Germany shows the way to GM-free soya

December 2015

We're at last beginning to face up to the reality that the world's natural resources are finite and that we're choking to death in waste of our own creation. The buzz-word du jour is 'sustainability', because without it, we're doomed.

Sustainability of our food crop production is of course a multi-dimensional issue.

A Dutch university team of business economists plus a plant researcher have published a suggested assessment scheme for crop sustainability. The scheme encompasses economic, environmental and social aspects, including profitability, global warming, water contamination, environmental toxicity, farmer health, consumer health, deforestation, and employment level.

To illustrate how their assessment works, they compared GM and non-GM soyabean meal chains in Brazil.

Interestingly, the non-GM soya-meal chain scored the most sustainable. The main factors which gave this result were the lower use of pesticide, fungicides and herbicides in non-GM crops, plus the premium price they command.

On the other hand, due to the geographical location of most GM soya crops in Southern Brazil closest to the ports, transport costs are lower for the biotech crops.

This situation could change.

Annual surveys of German consumers show that an increasing number of them are turning away from GM anywhere in their food chain.

The few GM foods on the market in Europe are labelled and easily avoided, but there is 'hidden' GM in animal feed. Most of Germany's animal feed needs are met by European grains, but there is a "protein gap" presently covered by importing 4.5 million metric tons of soya meal from overseas. Out of the major North and South American soya producers, only Brazil still produces a significant quantity (about 10 million metric tons) of GM-free soya.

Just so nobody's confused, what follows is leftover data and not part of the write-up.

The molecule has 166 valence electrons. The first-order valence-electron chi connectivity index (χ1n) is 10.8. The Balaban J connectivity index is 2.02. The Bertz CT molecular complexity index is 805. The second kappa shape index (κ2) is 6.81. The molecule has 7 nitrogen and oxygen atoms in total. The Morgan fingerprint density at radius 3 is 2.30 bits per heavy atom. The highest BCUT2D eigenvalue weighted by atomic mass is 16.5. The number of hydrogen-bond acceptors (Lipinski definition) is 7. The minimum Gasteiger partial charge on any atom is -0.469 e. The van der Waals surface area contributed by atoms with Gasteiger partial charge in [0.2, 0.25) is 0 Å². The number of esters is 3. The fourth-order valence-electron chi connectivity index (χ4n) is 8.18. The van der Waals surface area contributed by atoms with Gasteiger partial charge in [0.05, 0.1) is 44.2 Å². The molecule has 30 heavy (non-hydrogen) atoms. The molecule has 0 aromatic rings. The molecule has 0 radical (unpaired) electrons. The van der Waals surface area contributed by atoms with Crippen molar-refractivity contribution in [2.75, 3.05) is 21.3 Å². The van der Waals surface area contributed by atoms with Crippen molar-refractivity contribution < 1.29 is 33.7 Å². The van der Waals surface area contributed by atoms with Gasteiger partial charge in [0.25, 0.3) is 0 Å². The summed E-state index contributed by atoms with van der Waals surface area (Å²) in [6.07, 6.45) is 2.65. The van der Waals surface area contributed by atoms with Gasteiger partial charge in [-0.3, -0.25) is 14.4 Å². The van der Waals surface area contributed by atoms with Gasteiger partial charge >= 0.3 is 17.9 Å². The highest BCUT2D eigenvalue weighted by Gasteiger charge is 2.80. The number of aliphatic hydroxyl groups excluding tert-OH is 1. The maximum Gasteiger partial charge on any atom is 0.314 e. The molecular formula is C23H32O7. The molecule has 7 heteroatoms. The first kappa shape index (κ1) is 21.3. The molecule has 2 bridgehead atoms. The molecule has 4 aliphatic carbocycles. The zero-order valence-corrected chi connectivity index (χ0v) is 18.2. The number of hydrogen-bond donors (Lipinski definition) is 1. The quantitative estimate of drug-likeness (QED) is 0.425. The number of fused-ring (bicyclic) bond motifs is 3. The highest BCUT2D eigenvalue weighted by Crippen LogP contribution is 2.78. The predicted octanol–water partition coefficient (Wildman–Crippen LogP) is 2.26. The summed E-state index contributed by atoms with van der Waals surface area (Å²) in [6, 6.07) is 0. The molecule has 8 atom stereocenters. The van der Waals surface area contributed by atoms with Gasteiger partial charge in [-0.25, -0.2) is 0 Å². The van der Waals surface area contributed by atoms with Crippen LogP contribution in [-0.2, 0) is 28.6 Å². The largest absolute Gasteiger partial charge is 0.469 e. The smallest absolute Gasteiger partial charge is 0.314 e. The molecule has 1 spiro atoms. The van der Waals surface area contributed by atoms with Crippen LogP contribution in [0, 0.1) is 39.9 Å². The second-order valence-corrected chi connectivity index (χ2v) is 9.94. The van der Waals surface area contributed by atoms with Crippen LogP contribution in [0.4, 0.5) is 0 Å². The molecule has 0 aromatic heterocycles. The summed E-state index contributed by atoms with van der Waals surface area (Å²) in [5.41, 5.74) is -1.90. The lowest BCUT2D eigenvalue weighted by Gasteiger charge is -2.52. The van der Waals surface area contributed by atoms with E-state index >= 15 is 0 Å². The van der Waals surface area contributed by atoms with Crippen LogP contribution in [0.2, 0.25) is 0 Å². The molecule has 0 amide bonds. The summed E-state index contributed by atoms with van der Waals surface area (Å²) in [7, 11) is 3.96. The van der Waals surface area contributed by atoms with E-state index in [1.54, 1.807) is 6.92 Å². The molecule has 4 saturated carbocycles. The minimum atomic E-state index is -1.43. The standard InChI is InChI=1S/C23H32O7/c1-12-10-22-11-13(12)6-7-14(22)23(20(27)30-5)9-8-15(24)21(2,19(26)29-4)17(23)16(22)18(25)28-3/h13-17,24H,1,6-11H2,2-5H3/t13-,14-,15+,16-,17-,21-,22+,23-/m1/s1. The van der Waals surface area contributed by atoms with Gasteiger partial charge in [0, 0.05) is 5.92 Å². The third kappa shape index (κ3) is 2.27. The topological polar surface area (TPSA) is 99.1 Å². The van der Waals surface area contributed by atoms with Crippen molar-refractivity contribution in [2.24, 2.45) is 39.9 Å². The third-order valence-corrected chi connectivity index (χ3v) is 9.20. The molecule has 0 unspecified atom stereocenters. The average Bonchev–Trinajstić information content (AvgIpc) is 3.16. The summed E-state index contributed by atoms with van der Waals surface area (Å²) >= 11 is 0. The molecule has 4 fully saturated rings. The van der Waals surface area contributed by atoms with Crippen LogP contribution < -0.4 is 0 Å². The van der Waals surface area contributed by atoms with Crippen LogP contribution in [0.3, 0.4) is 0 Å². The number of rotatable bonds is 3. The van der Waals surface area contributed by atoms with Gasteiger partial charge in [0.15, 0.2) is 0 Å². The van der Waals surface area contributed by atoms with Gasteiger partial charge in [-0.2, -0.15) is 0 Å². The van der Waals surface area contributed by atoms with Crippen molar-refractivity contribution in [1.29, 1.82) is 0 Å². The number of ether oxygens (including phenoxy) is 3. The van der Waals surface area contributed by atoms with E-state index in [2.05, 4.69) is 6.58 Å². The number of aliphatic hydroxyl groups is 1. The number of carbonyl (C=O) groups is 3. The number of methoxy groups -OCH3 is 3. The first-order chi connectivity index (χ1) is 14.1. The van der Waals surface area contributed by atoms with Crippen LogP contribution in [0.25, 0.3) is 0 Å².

Spotting a political advantage in giving the voters what they want, recent talks between the German and Brazilian governments focused on the continued GM-free soya production in Brazil.

Spotting a market advantage in giving their customers what they want, Germany's second largest food retailer, REWE, and other supermarket chains, have begun conversations with the entire soya-meal supply chain to secure GM-free animal feed. In the case of REWE, there has been a clear commitment since 2013 to achieve certified zero-GM-fed broilers, laying hens, turkeys, dairy cows, and pigs by 2016.

Germany is the biggest economy in Europe, and where German supermarkets go, suppliers in other countries have to follow if they want to sell to German retailers.

Fortunately, Brazil is already on the case. Port capacity is undergoing a significant expansion, and Brazilian exporters have become the world's leading specialists in shipping bulk volumes of identity preserved (certified pure) soya. Since 2013, the 'MAERSK Line', global market leader in container shipping, has had a special programme for transporting agri-materials. This enables smaller volumes and inland destinations to be handled effectively. 

The 'pluses' identified for GM soya, already few due to its high agri-chemicals requirements and the minimal price it commands, may be set to become fewer as Brazil's transport infrastructure improves. 
At the end of the day, all parts of the food supply chain have to give the end-customers (you) what they want to buy. Tell your local supermarkets to follow Germany's lead, or face the consequences.

  • Daniel Gaitรก-Cremaschi, et al., 2015, Benchmarking the sustainability of the Brazilian non-GM and GM soybean meal chains: An indicator-based approach, Food Policy 55
  • Dr. Ludger Breloh, German Retailers fuelling the rapid growth of non-GMO soy consumption,, 2015

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